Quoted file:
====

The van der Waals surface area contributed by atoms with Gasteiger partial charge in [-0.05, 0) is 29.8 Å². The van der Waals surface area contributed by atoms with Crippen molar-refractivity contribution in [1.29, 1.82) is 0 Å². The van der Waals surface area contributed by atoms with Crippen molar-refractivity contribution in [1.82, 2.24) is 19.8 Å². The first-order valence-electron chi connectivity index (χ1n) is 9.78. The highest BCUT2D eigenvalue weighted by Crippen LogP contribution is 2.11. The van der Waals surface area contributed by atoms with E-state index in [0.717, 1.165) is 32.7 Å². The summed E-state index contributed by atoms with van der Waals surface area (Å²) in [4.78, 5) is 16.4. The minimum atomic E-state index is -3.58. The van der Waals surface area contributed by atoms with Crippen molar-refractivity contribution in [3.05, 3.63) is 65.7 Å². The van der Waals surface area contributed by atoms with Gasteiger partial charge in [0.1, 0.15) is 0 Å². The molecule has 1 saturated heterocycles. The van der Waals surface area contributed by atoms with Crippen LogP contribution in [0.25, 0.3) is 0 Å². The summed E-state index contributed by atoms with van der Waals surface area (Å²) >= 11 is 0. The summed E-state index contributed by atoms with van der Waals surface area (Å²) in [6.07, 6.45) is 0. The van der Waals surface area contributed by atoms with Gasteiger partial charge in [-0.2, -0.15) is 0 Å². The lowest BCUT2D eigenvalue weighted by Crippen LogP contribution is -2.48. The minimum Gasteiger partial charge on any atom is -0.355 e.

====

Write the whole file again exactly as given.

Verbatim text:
The van der Waals surface area contributed by atoms with Gasteiger partial charge in [-0.05, 0) is 29.8 Å². The van der Waals surface area contributed by atoms with Crippen molar-refractivity contribution in [1.29, 1.82) is 0 Å². The van der Waals surface area contributed by atoms with Crippen molar-refractivity contribution in [1.82, 2.24) is 19.8 Å². The first-order valence-electron chi connectivity index (χ1n) is 9.78. The highest BCUT2D eigenvalue weighted by Crippen LogP contribution is 2.11. The van der Waals surface area contributed by atoms with E-state index in [0.717, 1.165) is 32.7 Å². The summed E-state index contributed by atoms with van der Waals surface area (Å²) in [4.78, 5) is 16.4. The minimum atomic E-state index is -3.58. The van der Waals surface area contributed by atoms with Crippen molar-refractivity contribution in [3.05, 3.63) is 65.7 Å². The van der Waals surface area contributed by atoms with Gasteiger partial charge in [0.1, 0.15) is 0 Å². The molecule has 1 saturated heterocycles. The van der Waals surface area contributed by atoms with Crippen LogP contribution in [0.25, 0.3) is 0 Å². The summed E-state index contributed by atoms with van der Waals surface area (Å²) >= 11 is 0. The summed E-state index contributed by atoms with van der Waals surface area (Å²) in [6.07, 6.45) is 0. The van der Waals surface area contributed by atoms with Gasteiger partial charge in [-0.2, -0.15) is 0 Å². The lowest BCUT2D eigenvalue weighted by Crippen LogP contribution is -2.48. The minimum Gasteiger partial charge on any atom is -0.355 e.